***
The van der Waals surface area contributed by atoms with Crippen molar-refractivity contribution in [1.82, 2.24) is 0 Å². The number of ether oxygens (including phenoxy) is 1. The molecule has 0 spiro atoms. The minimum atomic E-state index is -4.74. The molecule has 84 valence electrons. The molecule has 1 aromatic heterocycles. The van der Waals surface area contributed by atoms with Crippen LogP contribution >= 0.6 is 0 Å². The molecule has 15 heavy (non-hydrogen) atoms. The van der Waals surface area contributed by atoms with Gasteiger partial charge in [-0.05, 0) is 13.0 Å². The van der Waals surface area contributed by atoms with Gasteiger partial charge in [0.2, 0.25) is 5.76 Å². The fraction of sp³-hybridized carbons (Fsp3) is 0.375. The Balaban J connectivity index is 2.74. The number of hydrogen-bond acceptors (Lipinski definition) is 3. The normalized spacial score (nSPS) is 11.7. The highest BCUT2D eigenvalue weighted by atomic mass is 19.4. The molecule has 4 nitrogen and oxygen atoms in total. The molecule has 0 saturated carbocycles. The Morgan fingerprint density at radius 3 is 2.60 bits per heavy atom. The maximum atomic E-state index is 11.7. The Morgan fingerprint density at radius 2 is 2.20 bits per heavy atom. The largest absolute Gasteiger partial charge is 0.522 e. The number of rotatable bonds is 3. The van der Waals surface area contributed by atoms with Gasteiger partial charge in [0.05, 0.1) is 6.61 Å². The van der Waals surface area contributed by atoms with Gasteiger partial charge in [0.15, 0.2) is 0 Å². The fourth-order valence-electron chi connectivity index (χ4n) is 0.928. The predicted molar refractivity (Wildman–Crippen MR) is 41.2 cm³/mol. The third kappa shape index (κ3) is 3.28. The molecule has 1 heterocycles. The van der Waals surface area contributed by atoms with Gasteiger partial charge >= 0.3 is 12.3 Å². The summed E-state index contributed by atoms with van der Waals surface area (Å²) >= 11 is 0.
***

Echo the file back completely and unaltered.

The van der Waals surface area contributed by atoms with Crippen molar-refractivity contribution in [1.82, 2.24) is 0 Å². The number of ether oxygens (including phenoxy) is 1. The molecule has 0 spiro atoms. The minimum atomic E-state index is -4.74. The molecule has 84 valence electrons. The molecule has 1 aromatic heterocycles. The van der Waals surface area contributed by atoms with Crippen LogP contribution >= 0.6 is 0 Å². The molecule has 15 heavy (non-hydrogen) atoms. The van der Waals surface area contributed by atoms with Gasteiger partial charge in [-0.05, 0) is 13.0 Å². The van der Waals surface area contributed by atoms with Gasteiger partial charge in [0.2, 0.25) is 5.76 Å². The fraction of sp³-hybridized carbons (Fsp3) is 0.375. The Balaban J connectivity index is 2.74. The number of hydrogen-bond acceptors (Lipinski definition) is 3. The normalized spacial score (nSPS) is 11.7. The highest BCUT2D eigenvalue weighted by atomic mass is 19.4. The molecule has 4 nitrogen and oxygen atoms in total. The molecule has 0 saturated carbocycles. The Morgan fingerprint density at radius 3 is 2.60 bits per heavy atom. The maximum atomic E-state index is 11.7. The Morgan fingerprint density at radius 2 is 2.20 bits per heavy atom. The largest absolute Gasteiger partial charge is 0.522 e. The number of rotatable bonds is 3. The van der Waals surface area contributed by atoms with Gasteiger partial charge in [0.05, 0.1) is 6.61 Å². The van der Waals surface area contributed by atoms with Gasteiger partial charge in [0.15, 0.2) is 0 Å². The fourth-order valence-electron chi connectivity index (χ4n) is 0.928. The predicted molar refractivity (Wildman–Crippen MR) is 41.2 cm³/mol. The third kappa shape index (κ3) is 3.28. The molecule has 1 heterocycles. The van der Waals surface area contributed by atoms with Gasteiger partial charge >= 0.3 is 12.3 Å². The summed E-state index contributed by atoms with van der Waals surface area (Å²) >= 11 is 0.